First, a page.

Bristol Bay Mine Could Benefit from Fast-Track Permitting Process
According to the Natural Resources Defense Council, an upcoming decision by an obscure federal committee would allow fast-tracked environmental permitting for mining projects.The news comes as the U.S. Army Corps of Engineers moves ahead with a highly controversial permitting process for the Pebble Mine, a gold and copper project at the headwaters of Bristol Bay, Alaska, the home of the world's largest salmon fishery.
"Fast-tracking environmental review for [mining] projects will only increase the risks of harm to people and wildlife. Mining in Bristol Bay, Alaska, for example, would threaten the world’s most productive salmon fishery, in a quest for gold and copper," said Taryn Kiekow Heimer, a senior advocate with the Natural Resources Defense Council.
In 2015, the Fixing America’s Surface Transportation Act (FAST Act) created a new federal coordinating body known as the Federal Infrastructure Permitting Improvement Steering Council (FPISC). Both FAST and its new council were intended to streamline permitting for big-ticket "high priority infrastructure projects" like highways, pipelines and electrical transmission lines. For covered projects, the FAST Act places limits on public comment periods during the environmental impact statement (EIS) process, caps agencies' permit decision timeline and shortens the statute of limitations for litigation.
The Act does not explicitly cover the mining industry, but it includes language allowing the addition of "any other sector as determined by a majority vote" of the FPISC.
According to NRDC, this council - composed of appointees from about two dozen federal agencies - is now voting to add mining as a covered sector.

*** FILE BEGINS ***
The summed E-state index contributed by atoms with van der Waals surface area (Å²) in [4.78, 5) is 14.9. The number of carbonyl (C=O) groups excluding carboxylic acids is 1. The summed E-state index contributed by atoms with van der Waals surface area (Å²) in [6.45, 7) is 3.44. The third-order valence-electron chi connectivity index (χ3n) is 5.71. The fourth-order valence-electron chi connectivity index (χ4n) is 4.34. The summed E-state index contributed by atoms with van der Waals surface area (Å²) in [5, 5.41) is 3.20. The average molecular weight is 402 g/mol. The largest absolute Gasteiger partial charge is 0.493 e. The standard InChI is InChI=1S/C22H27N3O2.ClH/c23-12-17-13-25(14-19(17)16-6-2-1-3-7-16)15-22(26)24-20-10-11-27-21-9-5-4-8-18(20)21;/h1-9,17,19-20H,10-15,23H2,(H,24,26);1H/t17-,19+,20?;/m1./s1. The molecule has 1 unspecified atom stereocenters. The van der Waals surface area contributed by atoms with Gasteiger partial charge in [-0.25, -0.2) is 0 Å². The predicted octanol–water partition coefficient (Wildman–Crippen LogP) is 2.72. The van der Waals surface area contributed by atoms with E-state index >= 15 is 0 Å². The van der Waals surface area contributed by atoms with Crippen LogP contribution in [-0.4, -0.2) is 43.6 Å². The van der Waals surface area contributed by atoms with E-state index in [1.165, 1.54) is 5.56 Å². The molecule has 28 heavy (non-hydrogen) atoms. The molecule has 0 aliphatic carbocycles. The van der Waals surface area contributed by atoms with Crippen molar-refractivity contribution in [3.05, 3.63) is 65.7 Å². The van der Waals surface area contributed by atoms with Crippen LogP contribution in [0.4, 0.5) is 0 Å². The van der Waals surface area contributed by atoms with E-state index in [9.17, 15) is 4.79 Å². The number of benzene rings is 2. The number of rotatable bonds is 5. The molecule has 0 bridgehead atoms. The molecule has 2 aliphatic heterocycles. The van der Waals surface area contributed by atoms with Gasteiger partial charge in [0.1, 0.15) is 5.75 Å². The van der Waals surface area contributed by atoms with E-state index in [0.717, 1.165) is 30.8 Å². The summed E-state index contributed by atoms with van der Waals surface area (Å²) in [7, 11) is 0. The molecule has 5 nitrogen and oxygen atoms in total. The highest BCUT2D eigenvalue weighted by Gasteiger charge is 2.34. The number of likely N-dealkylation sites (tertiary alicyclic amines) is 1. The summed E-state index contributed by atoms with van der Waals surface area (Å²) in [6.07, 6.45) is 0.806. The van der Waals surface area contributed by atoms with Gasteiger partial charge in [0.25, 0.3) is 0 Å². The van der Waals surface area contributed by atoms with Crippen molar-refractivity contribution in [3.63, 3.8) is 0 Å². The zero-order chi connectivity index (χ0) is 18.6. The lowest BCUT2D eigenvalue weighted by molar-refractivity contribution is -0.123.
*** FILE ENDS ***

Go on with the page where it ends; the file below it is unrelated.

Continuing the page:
"Projects that pose such potential danger to our waterways, lands, and communities should be scrutinized not rushed. And expanding the council’s reach without notice and public comment is both illegal and absurd," said Heimer.
The Pebble proposal is backed by Northern Dynasty Minerals, an NYSE-listed firm sharing an address and a management team with Canadian mining company Hunter Dickinson. The mine was first proposed in the 2000s, and it has faced stiff opposition from salmon fishermen and Bristol Bay residents for years. After the EPA reversed a 2014 decision halting permitting on the mine, a draft EIS from the U.S. Army Corps of Engineers was completed and released in February 2019. The final EIS is expected in mid-2020. The draft document is largely favorable to the mine's development, and it drew considerable controversy.
“[The new EIS] completely omits local concerns and doesn’t take seriously many of the impacts that our people would feel from this project,” said United Tribes of Bristol Bay executive director Alannah Hurley last year. “It completely ignores collective impacts of any potential spills, of tailings failure. The fact that the Army Corps would even put this out, and call it a draft EIS at this point is so astounding, and insulting to the people of Bristol Bay.”
Former mining executives and other federal agencies have also voiced concern about the permitting process. "The draft EIS released in 2019 does not even meet industry standard practice. It lacks critical detail and contains an unacceptable number of deficiencies, omissions and errors. In many cases its conclusions are clearly wrong," wrote Rich Borden, the former head of environment for Rio Tinto’s Copper and Diamonds Product Group in an op-ed for the Anchorage Daily News. "The deep flaws in the EIS have been forcefully highlighted by agencies of the Trump Administration, including the Department of the Interior, Environmental Protection Agency, Fish and Wildlife Service, and National Marine Fisheries Service."
In its most recent investor prospectus, Northern Dynasty indicates that with a "highly favourable Draft EIS" and a "strategic alignment at federal and state level," "federal permits appear imminent" for the Pebble Mine. The firm believes that its development and operation pose little risk to the Bristol Bay watershed.